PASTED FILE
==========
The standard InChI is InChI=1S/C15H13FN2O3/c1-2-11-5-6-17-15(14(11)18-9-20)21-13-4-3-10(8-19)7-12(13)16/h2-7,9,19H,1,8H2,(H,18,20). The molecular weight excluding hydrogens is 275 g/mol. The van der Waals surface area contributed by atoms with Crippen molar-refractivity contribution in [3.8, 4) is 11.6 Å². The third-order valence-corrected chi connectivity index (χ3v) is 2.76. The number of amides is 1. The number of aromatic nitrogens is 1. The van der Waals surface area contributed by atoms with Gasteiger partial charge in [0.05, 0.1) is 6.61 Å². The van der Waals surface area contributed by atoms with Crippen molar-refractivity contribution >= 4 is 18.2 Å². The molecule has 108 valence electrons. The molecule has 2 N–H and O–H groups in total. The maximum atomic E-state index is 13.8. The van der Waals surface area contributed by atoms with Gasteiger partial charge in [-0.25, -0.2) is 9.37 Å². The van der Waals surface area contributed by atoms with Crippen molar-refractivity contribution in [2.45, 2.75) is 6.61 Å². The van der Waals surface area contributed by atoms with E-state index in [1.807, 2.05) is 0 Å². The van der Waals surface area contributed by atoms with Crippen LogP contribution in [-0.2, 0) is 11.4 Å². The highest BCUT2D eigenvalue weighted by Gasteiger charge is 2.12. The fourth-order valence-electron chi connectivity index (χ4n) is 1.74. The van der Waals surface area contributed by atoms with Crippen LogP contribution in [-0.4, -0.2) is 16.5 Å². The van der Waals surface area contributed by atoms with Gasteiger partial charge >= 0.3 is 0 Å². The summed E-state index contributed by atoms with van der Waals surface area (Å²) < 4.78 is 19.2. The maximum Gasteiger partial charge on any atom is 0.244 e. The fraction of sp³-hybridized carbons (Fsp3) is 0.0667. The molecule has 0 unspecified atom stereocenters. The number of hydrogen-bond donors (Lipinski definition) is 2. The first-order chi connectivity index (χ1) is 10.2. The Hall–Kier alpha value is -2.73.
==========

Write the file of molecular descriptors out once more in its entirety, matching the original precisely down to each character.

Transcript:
The standard InChI is InChI=1S/C15H13FN2O3/c1-2-11-5-6-17-15(14(11)18-9-20)21-13-4-3-10(8-19)7-12(13)16/h2-7,9,19H,1,8H2,(H,18,20). The molecular weight excluding hydrogens is 275 g/mol. The van der Waals surface area contributed by atoms with Crippen molar-refractivity contribution in [3.8, 4) is 11.6 Å². The third-order valence-corrected chi connectivity index (χ3v) is 2.76. The number of amides is 1. The number of aromatic nitrogens is 1. The van der Waals surface area contributed by atoms with Gasteiger partial charge in [0.05, 0.1) is 6.61 Å². The van der Waals surface area contributed by atoms with Crippen molar-refractivity contribution >= 4 is 18.2 Å². The molecule has 108 valence electrons. The molecule has 2 N–H and O–H groups in total. The maximum atomic E-state index is 13.8. The van der Waals surface area contributed by atoms with Gasteiger partial charge in [-0.25, -0.2) is 9.37 Å². The van der Waals surface area contributed by atoms with Crippen molar-refractivity contribution in [2.45, 2.75) is 6.61 Å². The van der Waals surface area contributed by atoms with E-state index in [1.807, 2.05) is 0 Å². The van der Waals surface area contributed by atoms with Crippen LogP contribution in [-0.2, 0) is 11.4 Å². The highest BCUT2D eigenvalue weighted by Gasteiger charge is 2.12. The fourth-order valence-electron chi connectivity index (χ4n) is 1.74. The van der Waals surface area contributed by atoms with Crippen LogP contribution in [-0.4, -0.2) is 16.5 Å². The van der Waals surface area contributed by atoms with Gasteiger partial charge >= 0.3 is 0 Å². The summed E-state index contributed by atoms with van der Waals surface area (Å²) < 4.78 is 19.2. The maximum Gasteiger partial charge on any atom is 0.244 e. The fraction of sp³-hybridized carbons (Fsp3) is 0.0667. The molecule has 0 unspecified atom stereocenters. The number of hydrogen-bond donors (Lipinski definition) is 2. The first-order chi connectivity index (χ1) is 10.2. The Hall–Kier alpha value is -2.73.